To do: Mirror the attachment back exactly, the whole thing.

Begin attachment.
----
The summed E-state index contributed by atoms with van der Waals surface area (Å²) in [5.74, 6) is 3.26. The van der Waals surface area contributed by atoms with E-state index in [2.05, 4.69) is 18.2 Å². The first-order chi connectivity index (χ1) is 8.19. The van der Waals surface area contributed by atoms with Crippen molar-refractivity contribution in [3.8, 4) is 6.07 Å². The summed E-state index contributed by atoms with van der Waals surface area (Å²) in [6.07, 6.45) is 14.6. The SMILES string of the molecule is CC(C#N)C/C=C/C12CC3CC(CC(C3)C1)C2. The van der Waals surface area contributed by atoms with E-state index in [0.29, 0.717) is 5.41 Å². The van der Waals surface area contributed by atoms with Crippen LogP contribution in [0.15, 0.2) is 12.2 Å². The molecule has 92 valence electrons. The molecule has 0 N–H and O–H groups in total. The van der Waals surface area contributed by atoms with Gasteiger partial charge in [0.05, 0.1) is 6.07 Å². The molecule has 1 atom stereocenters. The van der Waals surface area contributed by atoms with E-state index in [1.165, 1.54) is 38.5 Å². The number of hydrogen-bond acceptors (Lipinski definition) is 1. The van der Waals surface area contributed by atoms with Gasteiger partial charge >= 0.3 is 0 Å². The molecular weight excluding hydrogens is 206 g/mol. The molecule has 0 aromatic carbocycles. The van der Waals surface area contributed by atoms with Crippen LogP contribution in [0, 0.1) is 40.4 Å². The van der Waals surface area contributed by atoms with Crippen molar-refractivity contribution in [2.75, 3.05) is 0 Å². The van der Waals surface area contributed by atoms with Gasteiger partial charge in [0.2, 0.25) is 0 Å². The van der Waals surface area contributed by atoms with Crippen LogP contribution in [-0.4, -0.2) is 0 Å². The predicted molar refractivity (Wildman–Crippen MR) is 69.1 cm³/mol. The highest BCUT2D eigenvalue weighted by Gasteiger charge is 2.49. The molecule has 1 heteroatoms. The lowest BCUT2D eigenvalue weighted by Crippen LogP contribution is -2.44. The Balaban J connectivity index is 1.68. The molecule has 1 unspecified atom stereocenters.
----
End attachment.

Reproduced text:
The summed E-state index contributed by atoms with van der Waals surface area (Å²) in [5.74, 6) is 3.26. The van der Waals surface area contributed by atoms with E-state index in [2.05, 4.69) is 18.2 Å². The first-order chi connectivity index (χ1) is 8.19. The van der Waals surface area contributed by atoms with Crippen molar-refractivity contribution in [3.8, 4) is 6.07 Å². The summed E-state index contributed by atoms with van der Waals surface area (Å²) in [6.07, 6.45) is 14.6. The SMILES string of the molecule is CC(C#N)C/C=C/C12CC3CC(CC(C3)C1)C2. The van der Waals surface area contributed by atoms with E-state index in [0.29, 0.717) is 5.41 Å². The van der Waals surface area contributed by atoms with Crippen LogP contribution in [0.15, 0.2) is 12.2 Å². The molecule has 92 valence electrons. The molecule has 0 N–H and O–H groups in total. The van der Waals surface area contributed by atoms with Gasteiger partial charge in [0.05, 0.1) is 6.07 Å². The molecule has 1 atom stereocenters. The van der Waals surface area contributed by atoms with E-state index in [1.165, 1.54) is 38.5 Å². The number of hydrogen-bond acceptors (Lipinski definition) is 1. The van der Waals surface area contributed by atoms with Gasteiger partial charge >= 0.3 is 0 Å². The molecular weight excluding hydrogens is 206 g/mol. The molecule has 0 aromatic carbocycles. The van der Waals surface area contributed by atoms with Crippen LogP contribution in [0, 0.1) is 40.4 Å². The van der Waals surface area contributed by atoms with Crippen molar-refractivity contribution in [2.75, 3.05) is 0 Å². The van der Waals surface area contributed by atoms with Gasteiger partial charge in [0.2, 0.25) is 0 Å². The van der Waals surface area contributed by atoms with Crippen LogP contribution in [-0.4, -0.2) is 0 Å². The predicted molar refractivity (Wildman–Crippen MR) is 69.1 cm³/mol. The highest BCUT2D eigenvalue weighted by Gasteiger charge is 2.49. The molecule has 1 heteroatoms. The lowest BCUT2D eigenvalue weighted by Crippen LogP contribution is -2.44. The Balaban J connectivity index is 1.68. The molecule has 1 unspecified atom stereocenters.